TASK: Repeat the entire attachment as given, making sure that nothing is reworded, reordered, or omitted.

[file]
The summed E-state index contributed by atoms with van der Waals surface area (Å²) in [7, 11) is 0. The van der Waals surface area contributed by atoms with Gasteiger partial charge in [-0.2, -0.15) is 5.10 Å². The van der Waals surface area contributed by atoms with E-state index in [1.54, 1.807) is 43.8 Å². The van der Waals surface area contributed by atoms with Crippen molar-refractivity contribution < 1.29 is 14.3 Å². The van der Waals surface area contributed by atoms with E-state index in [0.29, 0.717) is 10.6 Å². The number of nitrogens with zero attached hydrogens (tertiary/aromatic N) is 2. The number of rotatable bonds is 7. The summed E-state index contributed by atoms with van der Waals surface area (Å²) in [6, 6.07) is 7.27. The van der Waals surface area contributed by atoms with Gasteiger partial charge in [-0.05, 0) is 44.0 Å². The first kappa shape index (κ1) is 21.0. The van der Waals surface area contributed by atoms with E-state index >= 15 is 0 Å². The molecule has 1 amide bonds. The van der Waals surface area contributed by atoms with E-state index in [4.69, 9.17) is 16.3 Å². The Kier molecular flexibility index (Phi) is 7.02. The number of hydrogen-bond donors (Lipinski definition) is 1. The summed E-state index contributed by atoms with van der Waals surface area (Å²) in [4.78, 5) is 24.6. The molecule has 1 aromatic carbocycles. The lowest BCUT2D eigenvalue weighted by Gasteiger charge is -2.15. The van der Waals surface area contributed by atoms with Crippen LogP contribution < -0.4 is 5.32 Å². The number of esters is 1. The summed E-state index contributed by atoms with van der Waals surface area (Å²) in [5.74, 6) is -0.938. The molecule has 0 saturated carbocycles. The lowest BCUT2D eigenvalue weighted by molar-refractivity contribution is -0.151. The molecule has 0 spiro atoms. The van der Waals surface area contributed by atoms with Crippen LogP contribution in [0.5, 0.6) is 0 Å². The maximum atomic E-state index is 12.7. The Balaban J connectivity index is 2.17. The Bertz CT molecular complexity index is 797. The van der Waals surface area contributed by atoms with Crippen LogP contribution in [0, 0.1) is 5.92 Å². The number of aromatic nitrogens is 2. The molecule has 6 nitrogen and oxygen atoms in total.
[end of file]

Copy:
The summed E-state index contributed by atoms with van der Waals surface area (Å²) in [7, 11) is 0. The van der Waals surface area contributed by atoms with Gasteiger partial charge in [-0.2, -0.15) is 5.10 Å². The van der Waals surface area contributed by atoms with E-state index in [1.54, 1.807) is 43.8 Å². The van der Waals surface area contributed by atoms with Crippen molar-refractivity contribution < 1.29 is 14.3 Å². The van der Waals surface area contributed by atoms with E-state index in [0.29, 0.717) is 10.6 Å². The number of nitrogens with zero attached hydrogens (tertiary/aromatic N) is 2. The number of rotatable bonds is 7. The summed E-state index contributed by atoms with van der Waals surface area (Å²) in [6, 6.07) is 7.27. The van der Waals surface area contributed by atoms with Gasteiger partial charge in [-0.05, 0) is 44.0 Å². The first kappa shape index (κ1) is 21.0. The van der Waals surface area contributed by atoms with E-state index >= 15 is 0 Å². The molecule has 1 amide bonds. The van der Waals surface area contributed by atoms with E-state index in [4.69, 9.17) is 16.3 Å². The Kier molecular flexibility index (Phi) is 7.02. The number of hydrogen-bond donors (Lipinski definition) is 1. The summed E-state index contributed by atoms with van der Waals surface area (Å²) in [4.78, 5) is 24.6. The molecule has 1 aromatic carbocycles. The lowest BCUT2D eigenvalue weighted by Gasteiger charge is -2.15. The van der Waals surface area contributed by atoms with Crippen LogP contribution < -0.4 is 5.32 Å². The number of esters is 1. The summed E-state index contributed by atoms with van der Waals surface area (Å²) in [5.74, 6) is -0.938. The molecule has 0 saturated carbocycles. The lowest BCUT2D eigenvalue weighted by molar-refractivity contribution is -0.151. The molecule has 0 spiro atoms. The van der Waals surface area contributed by atoms with Crippen LogP contribution in [0.5, 0.6) is 0 Å². The maximum atomic E-state index is 12.7. The Balaban J connectivity index is 2.17. The Bertz CT molecular complexity index is 797. The van der Waals surface area contributed by atoms with Crippen LogP contribution in [0, 0.1) is 5.92 Å². The number of aromatic nitrogens is 2. The molecule has 6 nitrogen and oxygen atoms in total.